Plus, he says determining historical significance is a subjective endeavor, and that one property’s value can’t be judged against another’s. In this context, consider also the Farmington estate, which was home to the Speed family and, for a few weeks, Abraham Lincoln. Built in the early 1800s, it also happens to be located closer to I-264 than Drumanard would be to the East End ramp, whose aboveground construction would only devastate a few acres of trees.

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When asked about this, Dennen concludes, “We don’t look at properties in comparison to other properties.”

Marianne Zickuhr, executive director of Preservation Louisville, agrees — for the most part.

“I think everyone’s going to have a different opinion,” she says. “In the end, no matter which direction this project takes, we should always talk about the possibility of preserving what we have. We’re not going to come out in favor of either bridge. Both would have an impact on historic structures in a very negative fashion.”

This all-encompassing preservationist ethos jibes with that of River Fields, a wealthy conservation group that has lobbied consistently for the construction of a downtown bridge to preserve its holdings in the East End.

“I can’t really speak to the governance of River Fields,” Zickuhr says. “River Fields encompasses more than just preservation. They aren’t the same organization as we are. I just want to be very clear that Preservation Louisville isn’t going to be in support of the destruction of any asset across the city. We’ll do that whether it’s in the East End, Butchertown, Germantown or Portland.”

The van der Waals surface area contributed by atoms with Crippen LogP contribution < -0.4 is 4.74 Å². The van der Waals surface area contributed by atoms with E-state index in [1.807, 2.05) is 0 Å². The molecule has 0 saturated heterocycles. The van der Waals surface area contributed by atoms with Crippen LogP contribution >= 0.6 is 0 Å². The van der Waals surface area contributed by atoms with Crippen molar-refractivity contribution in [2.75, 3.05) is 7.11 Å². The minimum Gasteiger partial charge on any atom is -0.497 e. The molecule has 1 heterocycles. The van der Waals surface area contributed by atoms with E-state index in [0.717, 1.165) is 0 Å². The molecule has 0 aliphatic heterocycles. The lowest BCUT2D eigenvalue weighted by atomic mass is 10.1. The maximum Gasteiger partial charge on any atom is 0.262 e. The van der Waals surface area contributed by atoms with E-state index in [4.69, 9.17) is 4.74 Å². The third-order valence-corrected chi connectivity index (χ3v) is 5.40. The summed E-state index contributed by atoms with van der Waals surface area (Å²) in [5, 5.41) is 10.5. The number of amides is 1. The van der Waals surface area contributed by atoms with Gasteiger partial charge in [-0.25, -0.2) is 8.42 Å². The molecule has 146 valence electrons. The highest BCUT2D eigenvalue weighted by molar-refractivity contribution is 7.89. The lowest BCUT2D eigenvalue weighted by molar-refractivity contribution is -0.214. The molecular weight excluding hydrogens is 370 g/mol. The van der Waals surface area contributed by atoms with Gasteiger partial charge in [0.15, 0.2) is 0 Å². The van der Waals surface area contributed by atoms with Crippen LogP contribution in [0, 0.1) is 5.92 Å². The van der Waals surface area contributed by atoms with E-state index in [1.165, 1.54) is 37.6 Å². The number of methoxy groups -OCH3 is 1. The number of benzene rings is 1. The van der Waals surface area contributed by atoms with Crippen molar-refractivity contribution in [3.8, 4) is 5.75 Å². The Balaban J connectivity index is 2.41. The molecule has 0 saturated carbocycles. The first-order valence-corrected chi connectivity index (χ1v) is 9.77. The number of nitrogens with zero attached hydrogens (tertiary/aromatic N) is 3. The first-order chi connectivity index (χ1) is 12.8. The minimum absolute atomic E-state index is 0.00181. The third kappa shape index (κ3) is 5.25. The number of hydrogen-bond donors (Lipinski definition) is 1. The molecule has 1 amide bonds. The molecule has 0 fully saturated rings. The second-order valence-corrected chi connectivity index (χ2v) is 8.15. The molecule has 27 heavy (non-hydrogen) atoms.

Lee Cochran, former director of River Fields, says she left the organization for this very reason.

“It got to a point where it wasn’t about preservation anymore,” she says. “The Drumanard is obviously not your average story of ‘Joe gets a job, Joe buys a house, Joe raises a family.’ It’s about preserving the history of the rich at the expense of the poor.”

In 1988, the Jefferson County Office of Historic Preservation and Archives submitted an application to the National Register of Historic Places in an effort to get a historic designation for Drumanard. At the time, then-property owner Mary Peabody Fitzhugh submitted a letter objecting to her home’s listing on the registry, although without giving a reason. Four years later, however, she rescinded the objection, and the designation was approved. LEO Weekly placed calls to members of the Fitzhugh family, but did not receive a response.

A 2007 Courier-Journal article quotes a Harrods Creek fire chief who believes the tunnels would be more dangerous for vehicles than the Cumberland Gap tunnel, which is the longest underground tunnel in the state. And in just three years alone, the cost of the tunnel has skyrocketed 300 percent.

Meanwhile, the Louisville-Southern Indiana bridges Authority is scrambling to find a way to pay for the Drumanard tunnels as well as the rest of the project. By the end of the month, they expect to have a working financial plan, which will inevitably include some form of tolls, whose ultimate price is directly affected by the ballooning costs.